The origins of LibreOffice lie in Star-Division Star-Writer, released in 1985 as a CP/M application for the Amstrad CPC Z80A-based computer. It was later ported to DOS.

    ( See the history of LibreOffice here: LibreOffice timeline )

    So while it was a Sun Microsystems product, it wasn't originally developed by them - Sun bought Star-Division in 1999, and were themselves bought by Oracle in January 2010, so you could also call it a previously Oracle product, although I think the LibreOffice fork didn't include any Oracle-originated code
    So:
    1985-1999: Star-Division
    1999-2010: Sun Microsystems ( OpenOffice open sourced in 2000 )
    2010-2011: Oracle ( LibreOffice forked off OpenOffice in 2010 )

    Sun didn't just buy StarOffice and leave it to rot, they bought StarOffice then they developed the ODF specification and forced it on the world. radically changing the product, including things like later forcing Java into OpenOffice.

    Was it ever a good product? ehhhhh
    Was it a Sun Microsystems product by the time most people touched it? yes it was 100%

    Leave a comment:


  • chocolate
    replied
    To those that lament general "slowness" in LibreOffice: I'm genuinely curious what your baseline is. Is it Microsoft Office? In my recent (months old) experience, Microsoft Word literally could not save a document with certain changes, as Word would take too much time and eventually crash. In the end, I was actually unable to do it despite my best efforts and those of one IT technician; I had to put the changes into another document, move the two documents on somebody else's machine and try again, until it eventually worked. How can software that costs a fortune for any professional client be so unreliable? With the resulting document finally working again with subsequent changes, saving it would still take more than one minute (Intel 10th gen or 11th, can't remember what that laptop packed anymore, but 4+ physical cores and 16GB RAM for sure), and you were left wondering whether it would succeed or not, possibly losing or corrupting something in the process.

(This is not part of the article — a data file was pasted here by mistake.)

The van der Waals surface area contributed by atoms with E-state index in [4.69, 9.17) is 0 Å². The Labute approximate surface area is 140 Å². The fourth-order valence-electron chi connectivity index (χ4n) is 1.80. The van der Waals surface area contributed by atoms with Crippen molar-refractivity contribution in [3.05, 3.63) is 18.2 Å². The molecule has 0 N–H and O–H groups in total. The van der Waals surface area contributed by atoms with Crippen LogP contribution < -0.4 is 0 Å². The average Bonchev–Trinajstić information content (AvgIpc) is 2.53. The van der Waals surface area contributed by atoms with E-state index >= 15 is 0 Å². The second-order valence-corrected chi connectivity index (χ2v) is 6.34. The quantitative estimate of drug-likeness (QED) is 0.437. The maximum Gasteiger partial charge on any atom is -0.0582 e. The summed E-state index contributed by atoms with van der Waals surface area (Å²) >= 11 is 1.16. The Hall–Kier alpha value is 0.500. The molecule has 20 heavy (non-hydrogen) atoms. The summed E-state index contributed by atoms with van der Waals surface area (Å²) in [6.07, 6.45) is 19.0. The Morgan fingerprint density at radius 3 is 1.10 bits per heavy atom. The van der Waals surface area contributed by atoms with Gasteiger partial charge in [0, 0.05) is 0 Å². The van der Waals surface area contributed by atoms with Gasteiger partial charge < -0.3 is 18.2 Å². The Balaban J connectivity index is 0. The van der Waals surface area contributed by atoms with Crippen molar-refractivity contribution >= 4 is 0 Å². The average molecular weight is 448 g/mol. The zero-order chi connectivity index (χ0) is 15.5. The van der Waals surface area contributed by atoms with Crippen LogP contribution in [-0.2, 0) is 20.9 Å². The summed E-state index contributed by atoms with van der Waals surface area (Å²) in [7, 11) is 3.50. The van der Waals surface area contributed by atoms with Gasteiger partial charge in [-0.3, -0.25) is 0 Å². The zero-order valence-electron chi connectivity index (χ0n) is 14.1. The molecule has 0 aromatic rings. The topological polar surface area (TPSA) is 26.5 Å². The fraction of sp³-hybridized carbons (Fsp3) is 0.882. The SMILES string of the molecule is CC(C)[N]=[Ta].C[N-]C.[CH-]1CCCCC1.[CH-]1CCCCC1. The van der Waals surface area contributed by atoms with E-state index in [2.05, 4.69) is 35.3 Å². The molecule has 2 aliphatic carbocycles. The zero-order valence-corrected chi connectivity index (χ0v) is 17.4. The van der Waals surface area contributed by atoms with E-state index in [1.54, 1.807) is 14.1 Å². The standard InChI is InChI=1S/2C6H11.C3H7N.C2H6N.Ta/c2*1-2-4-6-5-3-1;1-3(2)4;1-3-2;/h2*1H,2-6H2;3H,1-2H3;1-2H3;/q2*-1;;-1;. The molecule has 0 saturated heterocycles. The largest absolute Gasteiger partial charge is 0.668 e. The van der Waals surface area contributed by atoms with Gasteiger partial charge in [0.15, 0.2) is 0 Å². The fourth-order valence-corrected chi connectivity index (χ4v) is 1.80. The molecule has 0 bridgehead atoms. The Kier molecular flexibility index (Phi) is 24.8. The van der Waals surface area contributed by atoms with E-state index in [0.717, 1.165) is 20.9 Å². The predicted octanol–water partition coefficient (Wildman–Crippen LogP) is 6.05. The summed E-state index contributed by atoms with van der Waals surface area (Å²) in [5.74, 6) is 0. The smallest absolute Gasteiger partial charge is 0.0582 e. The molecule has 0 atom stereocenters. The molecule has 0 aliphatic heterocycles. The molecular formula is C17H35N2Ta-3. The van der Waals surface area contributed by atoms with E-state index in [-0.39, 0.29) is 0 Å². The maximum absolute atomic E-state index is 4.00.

I have no horse in this race, as I despise writing and revising technical documents in any office suite under the sun, but I believe LibreOffice would probably improve my work life if everyone collaborated via OpenDocument formats. I'm not even accounting for FOSS vs. proprietary, as Office Open XML is a pseudo open format, and the libre (AGPL version 3) OnlyOffice suite works well enough that nobody will notice if you're going about your business on Linux.

    Leave a comment:


  • cthart
    replied
    Originally posted by mirmirmir View Post
    24 already? Damn, Last time I used it, it was 7.
    24.2 was the next version after 7.6
    They switched to a year.month version number scheme like Ubuntu uses, with 2 releases per year like Ubuntu does.

    Leave a comment:


  • Old Grouch
    replied
    Originally posted by Luke_Wolf View Post

    It's a Sun Microsystems product. All of their non-OS software were always crap. Unfortunately ODF and OOXML are standards that are too big and complex for anyone that's not running a company to want to implement outside of the LibreOffice ecosystem. These days I'm not sure a markup based formatting language (especially in XML) was really ever the right move as opposed to something similar to LaTeX if not LaTeX, certainly things like Markdown are a straight up downgrade vs LaTeX.
    The origins of LibreOffice lie in Star-Division Star-Writer, released in 1985 as a CP/M application for the Amstrad CPC Z80A-based computer. It was later ported to DOS.

    ( See the history of LibreOffice here: LibreOffice timeline )

    So while it was a Sun Microsystems product, it wasn't originally developed by them - Sun bought Star-Division in 1999, and were themselves bought by Oracle in January 2010, so you could also call it a previously Oracle product, although I think the LibreOffice fork didn't include any Oracle-originated code
    So:
    1985-1999: Star-Division
    1999-2010: Sun Microsystems ( OpenOffice open sourced in 2000 )
    2010-2011: Oracle ( LibreOffice forked off OpenOffice in 2010 )


    Leave a comment:


  • Luke_Wolf
    replied
    Originally posted by guiaiolfi View Post
    I had high hopes for the project. I even tried to migrate all machines in my work to use it. But after years of bugs, slowness and ugly interfaces I gave up. I don't think it's worth for me anymore. It's a shame and I hope in the future I can be proven wrong. But after reading another change log I can't stop thinking: too little, too late. AGAIN!
    It's a Sun Microsystems product. All of their non-OS software were always crap. Unfortunately ODF and OOXML are standards that are too big and complex for anyone that's not running a company to want to implement outside of the LibreOffice ecosystem. These days I'm not sure a markup based formatting language (especially in XML) was really ever the right move as opposed to something similar to LaTeX if not LaTeX, certainly things like Markdown are a straight up downgrade vs LaTeX.

    Leave a comment:


  • Old Grouch
    replied
    I wish the graphing module could handle time-series with data-points at irregular intervals better. And better axis division labels. It could almost do with a separate graphing language.
    Last edited by Old Grouch; 21 May 2024, 06:55 PM. Reason: Missing 'could'